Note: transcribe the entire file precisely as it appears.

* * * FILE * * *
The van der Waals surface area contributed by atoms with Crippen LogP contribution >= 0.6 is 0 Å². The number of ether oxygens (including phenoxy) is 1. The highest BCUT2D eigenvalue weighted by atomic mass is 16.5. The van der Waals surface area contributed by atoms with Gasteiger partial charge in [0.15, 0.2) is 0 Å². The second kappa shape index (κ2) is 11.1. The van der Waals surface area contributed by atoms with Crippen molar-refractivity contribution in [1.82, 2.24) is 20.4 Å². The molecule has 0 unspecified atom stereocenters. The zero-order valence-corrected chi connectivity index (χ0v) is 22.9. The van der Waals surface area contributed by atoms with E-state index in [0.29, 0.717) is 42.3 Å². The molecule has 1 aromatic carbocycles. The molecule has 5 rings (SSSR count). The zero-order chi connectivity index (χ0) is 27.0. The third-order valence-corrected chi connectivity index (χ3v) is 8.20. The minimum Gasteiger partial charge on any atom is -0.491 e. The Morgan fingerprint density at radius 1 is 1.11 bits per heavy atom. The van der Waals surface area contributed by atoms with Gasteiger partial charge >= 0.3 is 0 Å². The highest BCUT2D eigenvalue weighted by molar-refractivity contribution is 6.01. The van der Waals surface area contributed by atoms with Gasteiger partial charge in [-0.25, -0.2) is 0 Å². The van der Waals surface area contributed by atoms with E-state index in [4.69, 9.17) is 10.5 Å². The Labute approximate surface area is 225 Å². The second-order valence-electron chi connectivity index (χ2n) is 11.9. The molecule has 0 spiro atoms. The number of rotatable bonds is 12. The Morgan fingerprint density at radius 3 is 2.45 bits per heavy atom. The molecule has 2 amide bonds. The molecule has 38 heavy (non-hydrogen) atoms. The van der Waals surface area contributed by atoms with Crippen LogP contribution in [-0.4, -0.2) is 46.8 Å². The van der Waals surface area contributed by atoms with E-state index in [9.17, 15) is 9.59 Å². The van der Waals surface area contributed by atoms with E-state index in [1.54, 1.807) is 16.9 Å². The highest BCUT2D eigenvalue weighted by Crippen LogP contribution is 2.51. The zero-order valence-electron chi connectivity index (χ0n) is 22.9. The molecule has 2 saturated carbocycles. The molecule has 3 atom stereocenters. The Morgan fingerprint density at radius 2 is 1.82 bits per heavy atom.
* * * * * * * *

The van der Waals surface area contributed by atoms with Crippen LogP contribution >= 0.6 is 0 Å². The number of ether oxygens (including phenoxy) is 1. The highest BCUT2D eigenvalue weighted by atomic mass is 16.5. The van der Waals surface area contributed by atoms with Gasteiger partial charge in [0.15, 0.2) is 0 Å². The second kappa shape index (κ2) is 11.1. The van der Waals surface area contributed by atoms with Crippen molar-refractivity contribution in [1.82, 2.24) is 20.4 Å². The molecule has 0 unspecified atom stereocenters. The zero-order valence-corrected chi connectivity index (χ0v) is 22.9. The van der Waals surface area contributed by atoms with E-state index in [0.29, 0.717) is 42.3 Å². The molecule has 1 aromatic carbocycles. The molecule has 5 rings (SSSR count). The zero-order chi connectivity index (χ0) is 27.0. The third-order valence-corrected chi connectivity index (χ3v) is 8.20. The minimum Gasteiger partial charge on any atom is -0.491 e. The Morgan fingerprint density at radius 1 is 1.11 bits per heavy atom. The van der Waals surface area contributed by atoms with Gasteiger partial charge >= 0.3 is 0 Å². The highest BCUT2D eigenvalue weighted by molar-refractivity contribution is 6.01. The van der Waals surface area contributed by atoms with Gasteiger partial charge in [-0.25, -0.2) is 0 Å². The van der Waals surface area contributed by atoms with E-state index in [4.69, 9.17) is 10.5 Å². The Labute approximate surface area is 225 Å². The second-order valence-electron chi connectivity index (χ2n) is 11.9. The molecule has 0 spiro atoms. The number of rotatable bonds is 12. The Morgan fingerprint density at radius 3 is 2.45 bits per heavy atom. The molecule has 2 amide bonds. The molecule has 38 heavy (non-hydrogen) atoms. The van der Waals surface area contributed by atoms with Crippen LogP contribution in [-0.4, -0.2) is 46.8 Å². The van der Waals surface area contributed by atoms with E-state index in [9.17, 15) is 9.59 Å². The van der Waals surface area contributed by atoms with E-state index in [1.54, 1.807) is 16.9 Å². The highest BCUT2D eigenvalue weighted by Crippen LogP contribution is 2.51. The zero-order valence-electron chi connectivity index (χ0n) is 22.9. The molecule has 2 saturated carbocycles. The molecule has 3 atom stereocenters. The Morgan fingerprint density at radius 2 is 1.82 bits per heavy atom.